Poverty is not a crime: ending imprisonment for debt

By Tara Casey

(This blog originally appeared on 18 October 2019 on the Centre for Crime and Justice Studies’ website)

As the country prepares to enter into a new legal and political era, marked by novel and complex constitutional challenges, some of the most vulnerable members of society, and particularly women, are facing legal battles which would not be out of place in Victorian times.

Many people are entirely unaware and rightly shocked to find out that you can end up in prison for owing council tax or for not paying TV licence fines. Debtors’ prisons are alive and well in 2019.

Take council tax for example. In September 2019, independent think-tank, the Social Market Foundation, published a scathing report of Regulation 47 of the Council Tax Regulations 1992 which empowers magistrates to commit an individual to prison for up to three months for non-payment of council tax. Owing council tax is not a crime, and yet this civil debt lands roughly 100 people a year in prison. With a number of councils employing aggressive enforcement tactics and magistrates routinely misapplying the law, many have been wrongfully sent to prison in circumstances where they had to choose between paying the council or paying for food.

The criminalisation of debt disproportionately affects women, and nowhere is this more clearly seen than in the prosecution of TV licence fee evasion. In 2018, 72 per cent of all prosecutions for licence fee non-payment were against women, despite women being half of licence holders. It is the most common offence for which women are prosecuted, accounting for an astonishing 30 per cent of all female prosecutions.

So why the disparity?

To date, we still haven’t seen a good enough answer. The Gender Disparity Report published by the BBC in 2017 failed to take responsibility for this glaring inequality, claiming that it was ‘the higher number of female-only households, the increased availability of women to answer the door whenever we visit, and the increased likelihood of women to open the door and engage positively’ that caused the problem. The report fails to address, however, the serious lack of transparency in TV Licensing and their privately contracted enforcement firm, Capita’s policies and procedures, which potentially conceal insidious sources of gender discrimination.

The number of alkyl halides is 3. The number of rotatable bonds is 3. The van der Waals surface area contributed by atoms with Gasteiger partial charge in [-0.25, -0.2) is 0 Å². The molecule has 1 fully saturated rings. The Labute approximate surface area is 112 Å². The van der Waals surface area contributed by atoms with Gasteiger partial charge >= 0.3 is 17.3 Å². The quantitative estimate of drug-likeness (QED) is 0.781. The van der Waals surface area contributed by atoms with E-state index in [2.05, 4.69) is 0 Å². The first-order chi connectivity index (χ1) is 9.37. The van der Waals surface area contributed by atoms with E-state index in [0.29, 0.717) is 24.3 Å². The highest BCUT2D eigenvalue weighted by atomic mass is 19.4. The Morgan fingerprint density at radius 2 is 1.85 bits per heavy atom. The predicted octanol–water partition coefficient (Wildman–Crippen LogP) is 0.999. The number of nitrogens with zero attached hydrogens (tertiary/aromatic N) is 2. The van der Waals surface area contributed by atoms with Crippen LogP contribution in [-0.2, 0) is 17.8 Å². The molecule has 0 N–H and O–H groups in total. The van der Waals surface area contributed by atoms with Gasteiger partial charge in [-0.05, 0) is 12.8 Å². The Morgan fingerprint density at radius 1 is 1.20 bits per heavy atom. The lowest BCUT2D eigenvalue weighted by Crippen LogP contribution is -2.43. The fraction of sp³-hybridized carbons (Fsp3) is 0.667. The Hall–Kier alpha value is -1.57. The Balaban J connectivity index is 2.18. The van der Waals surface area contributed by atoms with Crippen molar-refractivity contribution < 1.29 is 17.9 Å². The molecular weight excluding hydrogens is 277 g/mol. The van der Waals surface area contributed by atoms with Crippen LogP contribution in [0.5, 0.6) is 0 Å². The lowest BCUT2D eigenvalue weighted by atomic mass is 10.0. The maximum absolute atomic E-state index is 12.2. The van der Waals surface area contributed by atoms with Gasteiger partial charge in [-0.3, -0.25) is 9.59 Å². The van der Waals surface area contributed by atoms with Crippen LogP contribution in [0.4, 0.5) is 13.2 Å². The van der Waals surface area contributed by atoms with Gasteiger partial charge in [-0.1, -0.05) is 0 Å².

TV licence prosecutions are also in the category of cases which are now being dealt with via a mechanism known as the Single Justice Procedure (SJP). Cases are taken out of the courtroom and moved either online or to the postal service. A defendant is meant to send their plea to the court remotely and a single magistrate decides the case aided by a legal advisor without ever meeting the defendant in person.

The SJP has received considerable criticism since its inception, since over 60 per cent of these ‘fast track’ defendants never enter a plea, leaving a large number of people at risk of automatic conviction. There have been a number of instances where the notice was sent to the wrong address, the case decided in the defendant’s absence and a criminal record created in their name without them ever being made aware. Unlike owing council tax, TV licence fee evasion is a crime and the idea that people, overwhelmingly women, may be getting criminal records without their knowledge, is of grave concern.

The power of magistrates

More worrying still, defaulting on your TV licence fine can land you in prison. Magistrates have the power to send someone to prison for the non-payment of a court fine handed down after a TV licensing conviction. Similar to council tax, magistrates are supposed to ensure that the individual is ‘wilfully refusing’ or ‘culpably neglecting’ to pay what is owed, but as 1 in 5 of council tax committal orders have been made unlawfully without, for example, appropriate means testing, it is not unlikely that similar abuse of process is occurring in TV licensing cases.

Criminalising debt is an ineffective and unnecessary method of ensuring debtors keep up their payments. Two thirds of councils do not use their powers to commit to prison under Regulation 47 and are still running efficiently. Wales recently announced the abolition of imprisonment for council tax debt, leaving England as the only country in the UK retaining the power.

Disproportionate burden on women

We should be scandalised by the disproportionate burden of TV license fee enforcement on women and asking ourselves how that system can possibly be just. We need increased commitment from the government to legislatively address the criminalisation of poverty and its disproportionate effects on women, and assurance that the issue will not be side-lined in policy reform moving forward.

Poverty is not a crime and should never be treated as one.

Tara Casey is a Women’s Justice Caseworker at APPEAL

3 thoughts on “Poverty is not a crime: ending imprisonment for debt

  1. Nice post. I learn something new and challenging on blogs I stumbleupon on a daily basis. It’s always exciting to read articles from other writers and practice something from other web sites.


  2. Another thing I’ve noticed is the fact that for many people, low credit score is the response to circumstances beyond their control. For example they may are already saddled having an illness so they have substantial bills for collections. It can be due to a occupation loss or even the inability to do the job. Sometimes breakup can really send the finances in a downward direction. Many thanks sharing your thinking on this weblog.


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